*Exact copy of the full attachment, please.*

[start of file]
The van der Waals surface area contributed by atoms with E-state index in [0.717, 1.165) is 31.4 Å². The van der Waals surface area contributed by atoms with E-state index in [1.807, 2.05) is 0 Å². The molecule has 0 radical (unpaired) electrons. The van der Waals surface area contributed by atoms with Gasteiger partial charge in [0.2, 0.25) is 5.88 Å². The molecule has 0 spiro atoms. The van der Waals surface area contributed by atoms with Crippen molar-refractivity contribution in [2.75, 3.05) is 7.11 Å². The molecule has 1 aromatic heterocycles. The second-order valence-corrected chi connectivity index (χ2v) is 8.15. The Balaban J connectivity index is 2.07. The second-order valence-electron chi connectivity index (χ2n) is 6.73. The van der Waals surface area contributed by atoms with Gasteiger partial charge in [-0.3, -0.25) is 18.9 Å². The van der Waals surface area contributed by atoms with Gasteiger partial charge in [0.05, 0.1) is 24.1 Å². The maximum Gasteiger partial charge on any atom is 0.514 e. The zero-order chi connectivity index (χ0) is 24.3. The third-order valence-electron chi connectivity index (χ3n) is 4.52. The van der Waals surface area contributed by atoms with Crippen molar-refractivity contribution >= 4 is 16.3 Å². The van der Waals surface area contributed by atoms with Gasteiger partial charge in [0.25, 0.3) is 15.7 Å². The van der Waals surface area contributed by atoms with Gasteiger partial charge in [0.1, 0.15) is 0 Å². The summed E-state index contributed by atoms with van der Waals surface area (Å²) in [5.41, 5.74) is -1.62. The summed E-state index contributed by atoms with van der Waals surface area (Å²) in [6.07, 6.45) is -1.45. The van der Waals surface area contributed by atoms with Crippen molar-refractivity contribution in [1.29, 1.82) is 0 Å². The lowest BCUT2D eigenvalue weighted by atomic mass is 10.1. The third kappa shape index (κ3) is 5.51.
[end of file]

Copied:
The van der Waals surface area contributed by atoms with E-state index in [0.717, 1.165) is 31.4 Å². The van der Waals surface area contributed by atoms with E-state index in [1.807, 2.05) is 0 Å². The molecule has 0 radical (unpaired) electrons. The van der Waals surface area contributed by atoms with Gasteiger partial charge in [0.2, 0.25) is 5.88 Å². The molecule has 0 spiro atoms. The van der Waals surface area contributed by atoms with Crippen molar-refractivity contribution in [2.75, 3.05) is 7.11 Å². The molecule has 1 aromatic heterocycles. The second-order valence-corrected chi connectivity index (χ2v) is 8.15. The Balaban J connectivity index is 2.07. The second-order valence-electron chi connectivity index (χ2n) is 6.73. The van der Waals surface area contributed by atoms with Gasteiger partial charge in [-0.3, -0.25) is 18.9 Å². The van der Waals surface area contributed by atoms with Gasteiger partial charge in [0.05, 0.1) is 24.1 Å². The maximum Gasteiger partial charge on any atom is 0.514 e. The zero-order chi connectivity index (χ0) is 24.3. The third-order valence-electron chi connectivity index (χ3n) is 4.52. The van der Waals surface area contributed by atoms with Crippen molar-refractivity contribution >= 4 is 16.3 Å². The van der Waals surface area contributed by atoms with Gasteiger partial charge in [0.25, 0.3) is 15.7 Å². The van der Waals surface area contributed by atoms with Gasteiger partial charge in [0.1, 0.15) is 0 Å². The summed E-state index contributed by atoms with van der Waals surface area (Å²) in [5.41, 5.74) is -1.62. The summed E-state index contributed by atoms with van der Waals surface area (Å²) in [6.07, 6.45) is -1.45. The van der Waals surface area contributed by atoms with Crippen molar-refractivity contribution in [1.29, 1.82) is 0 Å². The lowest BCUT2D eigenvalue weighted by atomic mass is 10.1. The third kappa shape index (κ3) is 5.51.